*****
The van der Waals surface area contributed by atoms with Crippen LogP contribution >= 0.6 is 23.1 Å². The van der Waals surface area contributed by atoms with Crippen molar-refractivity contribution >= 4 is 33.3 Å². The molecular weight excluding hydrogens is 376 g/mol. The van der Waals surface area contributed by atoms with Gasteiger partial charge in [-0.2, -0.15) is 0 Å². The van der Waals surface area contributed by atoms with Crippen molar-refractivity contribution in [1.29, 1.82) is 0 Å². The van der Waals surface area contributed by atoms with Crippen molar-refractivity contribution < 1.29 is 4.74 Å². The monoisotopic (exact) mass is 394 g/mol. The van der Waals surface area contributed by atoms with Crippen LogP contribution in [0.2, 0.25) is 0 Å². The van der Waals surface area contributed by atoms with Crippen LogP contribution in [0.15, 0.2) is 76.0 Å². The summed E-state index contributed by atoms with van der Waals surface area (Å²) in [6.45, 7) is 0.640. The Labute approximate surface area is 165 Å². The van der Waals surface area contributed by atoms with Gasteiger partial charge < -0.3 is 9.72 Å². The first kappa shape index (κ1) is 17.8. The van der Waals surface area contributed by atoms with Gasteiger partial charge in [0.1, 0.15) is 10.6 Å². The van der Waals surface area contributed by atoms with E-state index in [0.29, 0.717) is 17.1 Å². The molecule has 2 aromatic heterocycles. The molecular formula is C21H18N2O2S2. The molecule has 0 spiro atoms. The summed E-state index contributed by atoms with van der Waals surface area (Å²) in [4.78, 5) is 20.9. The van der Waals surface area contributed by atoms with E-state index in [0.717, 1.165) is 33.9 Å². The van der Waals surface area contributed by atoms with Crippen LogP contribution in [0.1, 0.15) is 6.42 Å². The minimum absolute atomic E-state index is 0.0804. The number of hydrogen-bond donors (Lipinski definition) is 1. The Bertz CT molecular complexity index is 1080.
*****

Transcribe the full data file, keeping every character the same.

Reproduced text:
The van der Waals surface area contributed by atoms with Crippen LogP contribution >= 0.6 is 23.1 Å². The van der Waals surface area contributed by atoms with Crippen molar-refractivity contribution >= 4 is 33.3 Å². The molecular weight excluding hydrogens is 376 g/mol. The van der Waals surface area contributed by atoms with Gasteiger partial charge in [-0.2, -0.15) is 0 Å². The van der Waals surface area contributed by atoms with Crippen molar-refractivity contribution in [1.29, 1.82) is 0 Å². The van der Waals surface area contributed by atoms with Crippen molar-refractivity contribution < 1.29 is 4.74 Å². The monoisotopic (exact) mass is 394 g/mol. The van der Waals surface area contributed by atoms with Crippen LogP contribution in [0.2, 0.25) is 0 Å². The van der Waals surface area contributed by atoms with Crippen LogP contribution in [0.15, 0.2) is 76.0 Å². The summed E-state index contributed by atoms with van der Waals surface area (Å²) in [6.45, 7) is 0.640. The Labute approximate surface area is 165 Å². The van der Waals surface area contributed by atoms with Gasteiger partial charge < -0.3 is 9.72 Å². The first kappa shape index (κ1) is 17.8. The van der Waals surface area contributed by atoms with Gasteiger partial charge in [0.1, 0.15) is 10.6 Å². The van der Waals surface area contributed by atoms with E-state index in [0.29, 0.717) is 17.1 Å². The molecule has 2 aromatic heterocycles. The molecular formula is C21H18N2O2S2. The molecule has 0 spiro atoms. The summed E-state index contributed by atoms with van der Waals surface area (Å²) in [4.78, 5) is 20.9. The van der Waals surface area contributed by atoms with E-state index in [0.717, 1.165) is 33.9 Å². The van der Waals surface area contributed by atoms with Crippen LogP contribution in [0.1, 0.15) is 6.42 Å². The minimum absolute atomic E-state index is 0.0804. The number of hydrogen-bond donors (Lipinski definition) is 1. The Bertz CT molecular complexity index is 1080.